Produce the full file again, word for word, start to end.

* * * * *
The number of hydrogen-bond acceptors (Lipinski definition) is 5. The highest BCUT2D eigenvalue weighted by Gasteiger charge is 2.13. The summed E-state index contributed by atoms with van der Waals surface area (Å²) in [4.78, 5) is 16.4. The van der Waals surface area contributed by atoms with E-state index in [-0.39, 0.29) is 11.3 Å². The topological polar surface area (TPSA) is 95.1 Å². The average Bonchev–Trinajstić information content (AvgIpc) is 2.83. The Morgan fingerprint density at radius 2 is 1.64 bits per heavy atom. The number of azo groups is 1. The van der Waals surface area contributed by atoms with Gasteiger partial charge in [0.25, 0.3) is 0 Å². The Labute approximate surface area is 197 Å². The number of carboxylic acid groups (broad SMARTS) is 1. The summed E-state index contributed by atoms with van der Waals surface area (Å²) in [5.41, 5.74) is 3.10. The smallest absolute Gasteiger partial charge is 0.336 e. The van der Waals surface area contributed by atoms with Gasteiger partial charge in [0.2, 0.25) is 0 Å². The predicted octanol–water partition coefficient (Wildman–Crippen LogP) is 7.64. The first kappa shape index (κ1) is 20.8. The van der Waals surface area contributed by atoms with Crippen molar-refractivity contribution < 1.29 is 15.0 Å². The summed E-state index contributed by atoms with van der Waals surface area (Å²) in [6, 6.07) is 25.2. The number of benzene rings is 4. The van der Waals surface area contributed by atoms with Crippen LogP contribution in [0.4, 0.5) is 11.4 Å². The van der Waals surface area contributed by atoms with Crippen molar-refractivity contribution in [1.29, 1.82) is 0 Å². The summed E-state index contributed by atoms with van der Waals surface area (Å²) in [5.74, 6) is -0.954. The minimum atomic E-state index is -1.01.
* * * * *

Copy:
The number of hydrogen-bond acceptors (Lipinski definition) is 5. The highest BCUT2D eigenvalue weighted by Gasteiger charge is 2.13. The summed E-state index contributed by atoms with van der Waals surface area (Å²) in [4.78, 5) is 16.4. The van der Waals surface area contributed by atoms with E-state index in [-0.39, 0.29) is 11.3 Å². The topological polar surface area (TPSA) is 95.1 Å². The average Bonchev–Trinajstić information content (AvgIpc) is 2.83. The Morgan fingerprint density at radius 2 is 1.64 bits per heavy atom. The number of azo groups is 1. The van der Waals surface area contributed by atoms with Gasteiger partial charge in [0.25, 0.3) is 0 Å². The Labute approximate surface area is 197 Å². The number of carboxylic acid groups (broad SMARTS) is 1. The summed E-state index contributed by atoms with van der Waals surface area (Å²) in [5.41, 5.74) is 3.10. The smallest absolute Gasteiger partial charge is 0.336 e. The van der Waals surface area contributed by atoms with Gasteiger partial charge in [0.2, 0.25) is 0 Å². The predicted octanol–water partition coefficient (Wildman–Crippen LogP) is 7.64. The first kappa shape index (κ1) is 20.8. The van der Waals surface area contributed by atoms with Crippen molar-refractivity contribution < 1.29 is 15.0 Å². The summed E-state index contributed by atoms with van der Waals surface area (Å²) in [6, 6.07) is 25.2. The number of benzene rings is 4. The van der Waals surface area contributed by atoms with Crippen LogP contribution in [0.4, 0.5) is 11.4 Å². The van der Waals surface area contributed by atoms with Crippen molar-refractivity contribution in [1.29, 1.82) is 0 Å². The summed E-state index contributed by atoms with van der Waals surface area (Å²) in [5.74, 6) is -0.954. The minimum atomic E-state index is -1.01.